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Virginia joins U.S. Climate Alliance to fight climate change

Virginia Governor Terry McAuliffe at First Landing State Park, Va. in April 2017 (PHOTO: Governor's Office)

RICHMOND, Va. — Virginia will join at least a dozen other states that make up the U.S. Climate Alliance. The alliance was formed after President Donald Trump announced last week that the United States was withdrawing from the Paris climate accord.

“As the first state in the Trump era to take executive action to limit carbon emissions and create clean energy jobs, Virginia is proud to join the U.S. Climate Alliance,” Virginia Governor Terry McAuliffe said. “President Trump’s announcement to withdraw the United States from the Paris Climate Agreement does not speak for the states and cities that are committed to fighting climate change and paving the way for a new energy economy. If the federal government insists on abdicating leadership on this issue, it will be up to the American people to step forward – and in Virginia we are doing just that.”

In addition to Virginia, the U.S. Climate Alliance is made up of California, Connecticut, Delaware, Hawaii, Massachusetts, Minnesota, New York, Oregon, Puerto Rico, Rhode Island, Vermont, and Washington.

The governors of California, New York and Washington State created the United States Climate Alliance to convene states upholding the Paris Agreement and those “taking aggressive action on climate change,” they said in a statement.

“This administration is abdicating its leadership and taking a backseat to other countries in the global fight against climate change,” New York Governor Andrew Cuomo said.

The alliance plans to promote the sharing of information, environmental best practices and also “implement new programs to reduce carbon emissions from all sectors of the economy.”

“While the President’s actions are a shameful rebuke to the work needed to protect our planet for our children and grandchildren, states have been and will continue to step up,”
Washington Governor Jay Inslee said.


Haley: ‘President Trump believes the climate is changing’

President Trump does believe in climate change and that humans have a role in it, US Ambassador to the UN Nikki Haley told CNN’s Jake Tapper in an interview on “State of the Union.”

“President Trump believes the climate is changing and he believes pollutants are part of the equation,” Haley said Saturday, answering a central question in the wake of his decision to withdraw the country from the Paris climate accord.

Trump “knows that it’s changing and that the US has to be responsible for it and that’s what we’re going to do,” she continued, adding that withdrawing from the Paris agreement won’t change the country’s commitment to curbing climate change.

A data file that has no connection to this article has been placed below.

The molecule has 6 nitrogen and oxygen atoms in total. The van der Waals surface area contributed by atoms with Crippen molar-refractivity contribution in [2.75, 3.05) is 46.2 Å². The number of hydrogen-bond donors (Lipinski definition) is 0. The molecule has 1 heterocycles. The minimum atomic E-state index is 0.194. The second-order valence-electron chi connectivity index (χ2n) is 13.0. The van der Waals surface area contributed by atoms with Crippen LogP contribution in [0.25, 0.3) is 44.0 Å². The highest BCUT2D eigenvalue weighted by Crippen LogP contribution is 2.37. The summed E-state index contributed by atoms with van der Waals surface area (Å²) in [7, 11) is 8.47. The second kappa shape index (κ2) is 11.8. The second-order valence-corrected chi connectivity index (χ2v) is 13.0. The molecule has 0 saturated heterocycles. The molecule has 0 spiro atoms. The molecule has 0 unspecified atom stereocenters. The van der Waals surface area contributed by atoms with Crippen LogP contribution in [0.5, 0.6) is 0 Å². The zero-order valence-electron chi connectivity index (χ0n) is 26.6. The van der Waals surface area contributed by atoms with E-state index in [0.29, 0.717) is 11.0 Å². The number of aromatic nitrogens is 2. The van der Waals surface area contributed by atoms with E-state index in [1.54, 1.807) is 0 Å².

“Just because the US got out of a club doesn’t mean we aren’t going to care about the environment,” she said.

When asked why the US pulled out of the climate agreement, Haley blamed former President Barack Obama for agreeing to regulations that were “too onerous,” too strict and ultimately un-achievable.

“The regulations from the Paris agreement were disadvantaging our companies,” she said. “I knew that as a governor. The jobs were not attainable as long as we lived under those regulations. It was not possible to meet the goals had we attempted to.”

Referencing a previous tweet by Trump that had said climate change was “created by and for the Chinese in order to make US manufacturing non-competitive,” Tapper asked Haley whether she was willing to acknowledge that “calling climate change a Chinese hoax is just a big box of crazy?”

Haley declined to answer and instead insisted that Trump acknowledged climate changing was happening. She also said Trump knows the US has to be “responsible” with climate change.

Haley’s comments are the closest acknowledgment by an administration official since Trump took office that the President — who has called climate change a “hoax” on multiple occasions — believes global warming is occurring and humanity has a role in it. When asked in November by The New York Times if he believed human activity was connected to climate change, Trump acknowledged that there is “some connectivity.”

But he backed away from saying to what extent he believed humans were responsible, adding that it “also depends on how much it’s going to cost our companies.”

Trump has since shied away from giving his opinion on whether climate change is real. And in multiple instances, he and his administration have avoided using the term “climate change” altogether.

He even avoided using the words “climate change” in the 2,000-word speech he gave announcing the US would pull out from the Paris climate accord — a 2015 pact that focuses on curbing carbon emissions, which widely held to be responsible for climate change.

Asked Wednesday if Trump thinks human activity is contributing to climate change, White House press secretary Sean Spicer demurred, responding, “Honestly, I haven’t asked him that. I can get back to you.”

Two White House officials avoided similar questions at a background briefing with reporters after Trump’s speech Thursday. And Environmental Protection Agency chief Scott Pruitt dodged the question in an interview with Tapper earlier this week and refused to answer when reporters pressed him about it at a White House briefing on Friday.

Haley told CNN that Trump will always have America’s best interests at heart, including what he does in regard to protecting the environment.

“The rest of the world wanted to tell us how to do it,” she said. “But we’ll do it under our own terms.”

CNN Wire contributed to this report